How can Medical Affairs collaborate with clinical and commercial to improve patient lexicons?

Communication is, and will remain, critical to healthcare in all areas. The number of patients proactively participating in their healthcare continues to trend up. This means patients are becoming more aware, educated, and involved than ever before. A 2020 consumer survey showed that 72% of respondents feel they understand their health and well-being needs and work actively with their doctors to set goals. More than 50% said they are comfortable telling their doctors they disagree with them. Patient use of technology via healthcare tools, data, and tracking, as well as virtual visits, is up. In parallel, more patients are willing to share their data, opening the door to more informed conversations with HCPs and indicating an increased level of trust and comfort.

This environment creates an unparalleled opportunity to create a patient-centered experience via universal language that incorporates insights from a variety of stakeholders. Medical Affairs can help lead by considering the following:

Patient opinion mining and sentiment analysis in healthcare:

  • Collaborate with patient support groups, patient advocates, contract research organizations (CROs), etc. to develop language
  • Conduct online surveys; track social media comments and hits/likes, online reviews, viral/popular content/themes/topics, etc. to inform language inputs

Establishing a protocol:

  • Be consensual but analytic (a disciplined transparent process)
  • Involve actual implementers (providers) and users (patients) to assess real-world functionality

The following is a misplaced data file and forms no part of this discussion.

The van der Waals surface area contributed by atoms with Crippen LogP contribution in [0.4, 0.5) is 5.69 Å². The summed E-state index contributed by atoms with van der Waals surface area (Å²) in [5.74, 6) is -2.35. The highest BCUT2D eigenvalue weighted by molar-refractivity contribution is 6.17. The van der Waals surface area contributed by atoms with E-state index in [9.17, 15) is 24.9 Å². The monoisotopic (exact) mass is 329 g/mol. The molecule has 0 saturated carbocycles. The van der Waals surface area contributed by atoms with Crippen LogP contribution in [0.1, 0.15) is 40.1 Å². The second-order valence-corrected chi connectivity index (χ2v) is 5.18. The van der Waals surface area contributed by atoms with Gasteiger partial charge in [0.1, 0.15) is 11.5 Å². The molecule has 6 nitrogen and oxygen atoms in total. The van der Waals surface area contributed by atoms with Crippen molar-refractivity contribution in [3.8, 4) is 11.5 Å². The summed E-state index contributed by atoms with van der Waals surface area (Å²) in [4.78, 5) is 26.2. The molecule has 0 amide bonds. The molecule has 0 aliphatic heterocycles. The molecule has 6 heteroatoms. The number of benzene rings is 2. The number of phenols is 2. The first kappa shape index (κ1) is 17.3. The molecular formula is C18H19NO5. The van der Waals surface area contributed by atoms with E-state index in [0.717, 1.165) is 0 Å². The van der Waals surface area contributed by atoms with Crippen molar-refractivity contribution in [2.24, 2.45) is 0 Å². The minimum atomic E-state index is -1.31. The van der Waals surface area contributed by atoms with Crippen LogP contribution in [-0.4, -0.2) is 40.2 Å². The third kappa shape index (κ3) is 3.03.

• Specify acceptable variations on the required pattern—not a rigid prescription
  • Patients and families are considered part of the team with specific roles; be amenable to gathering an expanding circle of contributors
  • Build a practice and training team tailored to the needs of each patient and situation, and in general for specific patient populations

Integrate, create, practice, review:

  • Incorporate formal user testing into your protocol; participants should have a range of health literacy and academic backgrounds
  • Seek insights on readability, usefulness, and purpose with regard to the intended audience
  • Refine content, and repeat the process until 90% of participants can find the information you’re asking them about, and are able to understand/act on it


Inventing and implementing a common patient lexicon for use with all stakeholders across the drug development lifecycle is an important step towards a more patient-centric healthcare approach. Plain language lexicons form the foundation for all communication channels, which is why it’s essential to get it right.

Cactus Life Sciences has a range of expertise in patient-focused solutions that further scientific understanding at every touchpoint. From patient journey mapping to Medical Affairs portals, infographics, and blogs, we deliver compelling content that drives action. To explore more about the types of engagements we can offer, contact us today.

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About the author

Laura Perry
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Laura Perry is Vice President, Marketing, at Cactus Life Sciences.